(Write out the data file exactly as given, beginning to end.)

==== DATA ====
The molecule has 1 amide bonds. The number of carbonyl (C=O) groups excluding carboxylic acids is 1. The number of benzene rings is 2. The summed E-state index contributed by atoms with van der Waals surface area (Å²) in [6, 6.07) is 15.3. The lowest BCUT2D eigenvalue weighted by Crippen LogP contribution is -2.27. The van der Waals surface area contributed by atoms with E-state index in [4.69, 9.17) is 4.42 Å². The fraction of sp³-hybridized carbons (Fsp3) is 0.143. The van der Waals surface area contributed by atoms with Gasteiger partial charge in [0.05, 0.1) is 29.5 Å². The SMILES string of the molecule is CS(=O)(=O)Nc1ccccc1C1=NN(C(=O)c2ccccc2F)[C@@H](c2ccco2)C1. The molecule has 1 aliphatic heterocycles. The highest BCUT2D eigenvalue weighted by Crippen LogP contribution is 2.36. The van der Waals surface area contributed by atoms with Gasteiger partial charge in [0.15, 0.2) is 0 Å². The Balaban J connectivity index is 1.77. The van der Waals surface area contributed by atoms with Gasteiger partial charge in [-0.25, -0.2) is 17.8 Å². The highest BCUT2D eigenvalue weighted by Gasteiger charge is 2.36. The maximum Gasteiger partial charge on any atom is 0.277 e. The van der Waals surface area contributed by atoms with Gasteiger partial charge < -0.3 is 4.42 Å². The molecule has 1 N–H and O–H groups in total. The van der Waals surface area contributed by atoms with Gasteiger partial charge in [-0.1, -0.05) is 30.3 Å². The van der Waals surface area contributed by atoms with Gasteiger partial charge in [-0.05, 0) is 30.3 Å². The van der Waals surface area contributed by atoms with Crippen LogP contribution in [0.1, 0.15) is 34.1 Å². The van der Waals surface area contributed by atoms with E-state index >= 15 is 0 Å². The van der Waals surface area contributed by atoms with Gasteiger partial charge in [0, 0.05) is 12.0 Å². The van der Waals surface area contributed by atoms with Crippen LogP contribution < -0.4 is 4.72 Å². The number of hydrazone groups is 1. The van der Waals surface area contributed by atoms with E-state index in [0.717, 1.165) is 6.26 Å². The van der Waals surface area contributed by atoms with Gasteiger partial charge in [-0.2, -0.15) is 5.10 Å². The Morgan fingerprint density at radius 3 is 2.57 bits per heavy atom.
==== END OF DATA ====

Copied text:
The molecule has 1 amide bonds. The number of carbonyl (C=O) groups excluding carboxylic acids is 1. The number of benzene rings is 2. The summed E-state index contributed by atoms with van der Waals surface area (Å²) in [6, 6.07) is 15.3. The lowest BCUT2D eigenvalue weighted by Crippen LogP contribution is -2.27. The van der Waals surface area contributed by atoms with E-state index in [4.69, 9.17) is 4.42 Å². The fraction of sp³-hybridized carbons (Fsp3) is 0.143. The van der Waals surface area contributed by atoms with Gasteiger partial charge in [0.05, 0.1) is 29.5 Å². The SMILES string of the molecule is CS(=O)(=O)Nc1ccccc1C1=NN(C(=O)c2ccccc2F)[C@@H](c2ccco2)C1. The molecule has 1 aliphatic heterocycles. The highest BCUT2D eigenvalue weighted by Crippen LogP contribution is 2.36. The van der Waals surface area contributed by atoms with Gasteiger partial charge in [0.15, 0.2) is 0 Å². The Balaban J connectivity index is 1.77. The van der Waals surface area contributed by atoms with Gasteiger partial charge in [-0.25, -0.2) is 17.8 Å². The highest BCUT2D eigenvalue weighted by Gasteiger charge is 2.36. The maximum Gasteiger partial charge on any atom is 0.277 e. The van der Waals surface area contributed by atoms with Gasteiger partial charge < -0.3 is 4.42 Å². The molecule has 1 N–H and O–H groups in total. The van der Waals surface area contributed by atoms with Gasteiger partial charge in [-0.1, -0.05) is 30.3 Å². The van der Waals surface area contributed by atoms with Gasteiger partial charge in [-0.05, 0) is 30.3 Å². The van der Waals surface area contributed by atoms with Crippen LogP contribution in [0.1, 0.15) is 34.1 Å². The van der Waals surface area contributed by atoms with E-state index >= 15 is 0 Å². The van der Waals surface area contributed by atoms with Gasteiger partial charge in [0, 0.05) is 12.0 Å². The van der Waals surface area contributed by atoms with Crippen LogP contribution < -0.4 is 4.72 Å². The number of hydrazone groups is 1. The van der Waals surface area contributed by atoms with E-state index in [0.717, 1.165) is 6.26 Å². The van der Waals surface area contributed by atoms with Gasteiger partial charge in [-0.2, -0.15) is 5.10 Å². The Morgan fingerprint density at radius 3 is 2.57 bits per heavy atom.